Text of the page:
The Open Fly was the brain child of Evan Burck, a neighboring buddy of mine who is a big wig at Allen Fly Fishing. Evan is a fishing machine and despite lacking the social skills necessary to thrive in every day life, he is a pretty smart dude. With a background in audio recording, he is the technical brains behind the podcast.

One of Evan’s first intelligent moves was to bring Derek Young onboard as a co-host. Derek has the social skills needed to carry the podcast, and with his background as a fly fishing guide—Orvis Endorsed Fly Fishing Guide of the Year for 2011, mind you—the show has some added credibility. Derek is owner of Emerging Rivers Guide Services, by the way.

The obvious question then becomes, why me?  Clearly a lapse in judgment on Evan’s part. Or perhaps it was due to the fact that he needed a logo for the new podcast (and didn’t want to pay someone to do it). There’s also the likely possibility that Evan and Derek needed a punching bag for the studio. Whatever the case may be, here I am: the Village Idiot of the Open Fly Podcast.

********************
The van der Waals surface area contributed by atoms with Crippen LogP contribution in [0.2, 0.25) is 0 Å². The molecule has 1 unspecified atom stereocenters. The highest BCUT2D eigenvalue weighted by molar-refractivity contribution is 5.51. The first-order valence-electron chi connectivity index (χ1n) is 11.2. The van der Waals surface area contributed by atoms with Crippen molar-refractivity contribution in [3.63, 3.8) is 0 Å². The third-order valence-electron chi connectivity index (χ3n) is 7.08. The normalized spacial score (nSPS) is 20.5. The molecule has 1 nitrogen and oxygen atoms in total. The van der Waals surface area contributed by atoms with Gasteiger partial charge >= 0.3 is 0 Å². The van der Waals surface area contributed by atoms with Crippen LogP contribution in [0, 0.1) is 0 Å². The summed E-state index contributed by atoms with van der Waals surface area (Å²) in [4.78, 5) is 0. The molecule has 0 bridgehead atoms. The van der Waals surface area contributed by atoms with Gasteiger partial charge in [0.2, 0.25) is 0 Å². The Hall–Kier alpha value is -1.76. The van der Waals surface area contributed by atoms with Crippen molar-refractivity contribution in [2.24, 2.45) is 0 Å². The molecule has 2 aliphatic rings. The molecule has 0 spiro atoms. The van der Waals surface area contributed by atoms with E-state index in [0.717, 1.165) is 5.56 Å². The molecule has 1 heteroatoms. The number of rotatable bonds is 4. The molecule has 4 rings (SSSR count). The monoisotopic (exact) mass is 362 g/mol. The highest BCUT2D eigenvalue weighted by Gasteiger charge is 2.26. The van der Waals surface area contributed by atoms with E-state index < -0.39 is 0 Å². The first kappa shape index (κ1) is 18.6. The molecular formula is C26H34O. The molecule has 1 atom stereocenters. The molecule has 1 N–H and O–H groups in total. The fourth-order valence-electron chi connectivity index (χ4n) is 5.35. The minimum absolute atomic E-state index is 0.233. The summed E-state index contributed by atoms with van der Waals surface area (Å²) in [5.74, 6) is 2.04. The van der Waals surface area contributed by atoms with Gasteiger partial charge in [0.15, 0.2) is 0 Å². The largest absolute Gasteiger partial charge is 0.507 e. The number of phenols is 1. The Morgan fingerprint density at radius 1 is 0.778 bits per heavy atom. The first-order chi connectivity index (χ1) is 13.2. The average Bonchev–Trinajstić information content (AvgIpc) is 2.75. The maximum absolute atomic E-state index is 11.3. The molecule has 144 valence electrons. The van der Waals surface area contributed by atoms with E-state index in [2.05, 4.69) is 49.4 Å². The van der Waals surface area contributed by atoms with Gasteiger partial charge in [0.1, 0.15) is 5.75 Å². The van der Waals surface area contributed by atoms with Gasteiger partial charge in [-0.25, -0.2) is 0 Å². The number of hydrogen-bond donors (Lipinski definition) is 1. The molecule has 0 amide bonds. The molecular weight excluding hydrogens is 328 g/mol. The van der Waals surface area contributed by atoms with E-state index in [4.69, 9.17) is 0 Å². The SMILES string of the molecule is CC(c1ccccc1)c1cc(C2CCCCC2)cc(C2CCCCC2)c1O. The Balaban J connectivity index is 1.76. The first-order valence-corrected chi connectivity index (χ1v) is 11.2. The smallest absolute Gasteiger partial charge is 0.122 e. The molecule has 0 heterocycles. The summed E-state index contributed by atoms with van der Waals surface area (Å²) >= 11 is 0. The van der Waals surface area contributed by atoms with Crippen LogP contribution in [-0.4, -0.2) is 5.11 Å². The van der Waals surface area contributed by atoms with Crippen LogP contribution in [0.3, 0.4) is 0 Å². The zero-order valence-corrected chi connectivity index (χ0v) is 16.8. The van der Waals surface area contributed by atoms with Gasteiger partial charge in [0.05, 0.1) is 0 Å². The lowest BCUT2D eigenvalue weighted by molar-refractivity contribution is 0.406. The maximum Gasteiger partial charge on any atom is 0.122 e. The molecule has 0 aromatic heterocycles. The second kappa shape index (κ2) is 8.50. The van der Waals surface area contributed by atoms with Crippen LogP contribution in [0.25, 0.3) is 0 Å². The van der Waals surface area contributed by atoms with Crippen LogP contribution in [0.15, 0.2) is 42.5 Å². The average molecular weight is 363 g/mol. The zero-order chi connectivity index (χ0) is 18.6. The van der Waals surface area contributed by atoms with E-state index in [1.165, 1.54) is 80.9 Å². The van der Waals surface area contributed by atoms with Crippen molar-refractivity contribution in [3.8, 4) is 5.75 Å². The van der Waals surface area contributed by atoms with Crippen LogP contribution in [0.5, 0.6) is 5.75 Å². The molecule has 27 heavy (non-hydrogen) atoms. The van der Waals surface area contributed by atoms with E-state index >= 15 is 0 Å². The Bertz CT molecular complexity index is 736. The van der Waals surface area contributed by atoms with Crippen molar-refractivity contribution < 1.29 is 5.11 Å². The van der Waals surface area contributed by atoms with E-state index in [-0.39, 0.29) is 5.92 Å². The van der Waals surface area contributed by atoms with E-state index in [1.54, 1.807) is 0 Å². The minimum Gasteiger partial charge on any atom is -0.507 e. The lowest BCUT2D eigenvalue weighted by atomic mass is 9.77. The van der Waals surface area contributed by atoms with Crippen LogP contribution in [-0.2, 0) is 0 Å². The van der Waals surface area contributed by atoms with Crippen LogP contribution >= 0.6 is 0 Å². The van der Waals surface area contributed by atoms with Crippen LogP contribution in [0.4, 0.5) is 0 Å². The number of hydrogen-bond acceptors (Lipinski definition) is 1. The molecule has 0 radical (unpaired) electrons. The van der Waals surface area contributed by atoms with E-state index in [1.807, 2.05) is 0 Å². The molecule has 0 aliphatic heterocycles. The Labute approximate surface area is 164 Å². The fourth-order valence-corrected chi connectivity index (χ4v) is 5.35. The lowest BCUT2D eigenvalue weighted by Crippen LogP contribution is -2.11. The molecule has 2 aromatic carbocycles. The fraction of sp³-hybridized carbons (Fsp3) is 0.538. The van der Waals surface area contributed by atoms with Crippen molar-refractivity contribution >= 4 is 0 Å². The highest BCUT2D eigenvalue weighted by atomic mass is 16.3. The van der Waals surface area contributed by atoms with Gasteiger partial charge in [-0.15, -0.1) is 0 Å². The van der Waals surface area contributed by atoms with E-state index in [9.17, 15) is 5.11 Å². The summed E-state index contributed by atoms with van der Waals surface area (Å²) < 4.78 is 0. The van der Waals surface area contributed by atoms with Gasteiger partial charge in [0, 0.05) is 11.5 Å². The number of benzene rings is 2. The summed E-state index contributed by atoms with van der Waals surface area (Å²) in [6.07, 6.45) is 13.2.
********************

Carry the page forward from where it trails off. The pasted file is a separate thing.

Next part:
Despite the fact that we joke around a fair bit, we’re very serious about bringing a solid show each week, with conservation being a foremost and important consideration. Our first episode features Shane Anderson of North Fork Studios. Shane has produced a great documentary, “Wild Reverence: The Plight of the American Wild Steelhead.” This is a movie that needed to be made and shines the light on a very important topic. You’ll be hearing a lot more about Wild Reverence in the coming months as Shane promotes his film across the country at film festivals. Shane is passionate about fishing and conservation—it’s a great interview.

Another weekly segment is Guide Stories, in which Derek welcomes a different fly fishing guide to tell stories, share tips and generally endure the hot seat.  Our first episode features Hutch Hutchinson, regional business manager for Orvis, Federation of Fly Fishers Master Casting Instructor, and highly experienced guide. Not to mention a super nice guy.


Hey, Hutch—your fly is open!

If a good show isn’t enough to entice you to tune in, we’ll be giving away free stuff each week, too. Listen to find out how you can win an Alpha III reel size #4 from Allen Fly Fishing this week.